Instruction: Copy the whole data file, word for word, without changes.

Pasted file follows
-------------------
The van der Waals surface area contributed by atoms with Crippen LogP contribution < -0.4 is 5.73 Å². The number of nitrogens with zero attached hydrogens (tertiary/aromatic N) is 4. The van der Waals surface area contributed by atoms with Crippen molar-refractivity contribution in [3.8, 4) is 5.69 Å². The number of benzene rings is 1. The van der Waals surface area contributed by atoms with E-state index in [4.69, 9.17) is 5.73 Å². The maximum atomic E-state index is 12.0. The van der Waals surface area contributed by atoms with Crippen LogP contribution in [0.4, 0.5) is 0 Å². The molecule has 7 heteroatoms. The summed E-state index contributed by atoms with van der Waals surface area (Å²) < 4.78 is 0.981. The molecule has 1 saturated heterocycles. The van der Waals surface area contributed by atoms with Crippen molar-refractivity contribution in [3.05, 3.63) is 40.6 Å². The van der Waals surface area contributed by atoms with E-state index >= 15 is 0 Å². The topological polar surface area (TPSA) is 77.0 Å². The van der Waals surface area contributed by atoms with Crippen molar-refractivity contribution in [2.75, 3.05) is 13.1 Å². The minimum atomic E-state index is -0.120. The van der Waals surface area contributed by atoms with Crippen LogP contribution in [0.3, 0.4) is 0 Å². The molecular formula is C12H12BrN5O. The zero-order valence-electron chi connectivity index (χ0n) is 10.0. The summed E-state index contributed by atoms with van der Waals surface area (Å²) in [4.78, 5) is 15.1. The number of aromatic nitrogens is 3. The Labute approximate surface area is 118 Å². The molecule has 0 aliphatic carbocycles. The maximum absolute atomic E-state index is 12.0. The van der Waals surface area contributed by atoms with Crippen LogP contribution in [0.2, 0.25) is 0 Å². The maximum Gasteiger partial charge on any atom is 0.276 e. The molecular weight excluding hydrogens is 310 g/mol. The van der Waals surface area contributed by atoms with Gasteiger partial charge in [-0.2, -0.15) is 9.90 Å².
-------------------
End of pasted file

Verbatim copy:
The van der Waals surface area contributed by atoms with Crippen LogP contribution < -0.4 is 5.73 Å². The number of nitrogens with zero attached hydrogens (tertiary/aromatic N) is 4. The van der Waals surface area contributed by atoms with Crippen molar-refractivity contribution in [3.8, 4) is 5.69 Å². The number of benzene rings is 1. The van der Waals surface area contributed by atoms with E-state index in [4.69, 9.17) is 5.73 Å². The maximum atomic E-state index is 12.0. The van der Waals surface area contributed by atoms with Crippen LogP contribution in [0.4, 0.5) is 0 Å². The molecule has 7 heteroatoms. The summed E-state index contributed by atoms with van der Waals surface area (Å²) < 4.78 is 0.981. The molecule has 1 saturated heterocycles. The van der Waals surface area contributed by atoms with Crippen molar-refractivity contribution in [3.05, 3.63) is 40.6 Å². The van der Waals surface area contributed by atoms with E-state index >= 15 is 0 Å². The topological polar surface area (TPSA) is 77.0 Å². The van der Waals surface area contributed by atoms with Crippen molar-refractivity contribution in [2.75, 3.05) is 13.1 Å². The minimum atomic E-state index is -0.120. The van der Waals surface area contributed by atoms with Crippen LogP contribution in [0.3, 0.4) is 0 Å². The molecular formula is C12H12BrN5O. The zero-order valence-electron chi connectivity index (χ0n) is 10.0. The summed E-state index contributed by atoms with van der Waals surface area (Å²) in [4.78, 5) is 15.1. The number of aromatic nitrogens is 3. The Labute approximate surface area is 118 Å². The molecule has 0 aliphatic carbocycles. The maximum absolute atomic E-state index is 12.0. The van der Waals surface area contributed by atoms with Crippen LogP contribution in [0.2, 0.25) is 0 Å². The maximum Gasteiger partial charge on any atom is 0.276 e. The molecular weight excluding hydrogens is 310 g/mol. The van der Waals surface area contributed by atoms with Gasteiger partial charge in [-0.2, -0.15) is 9.90 Å².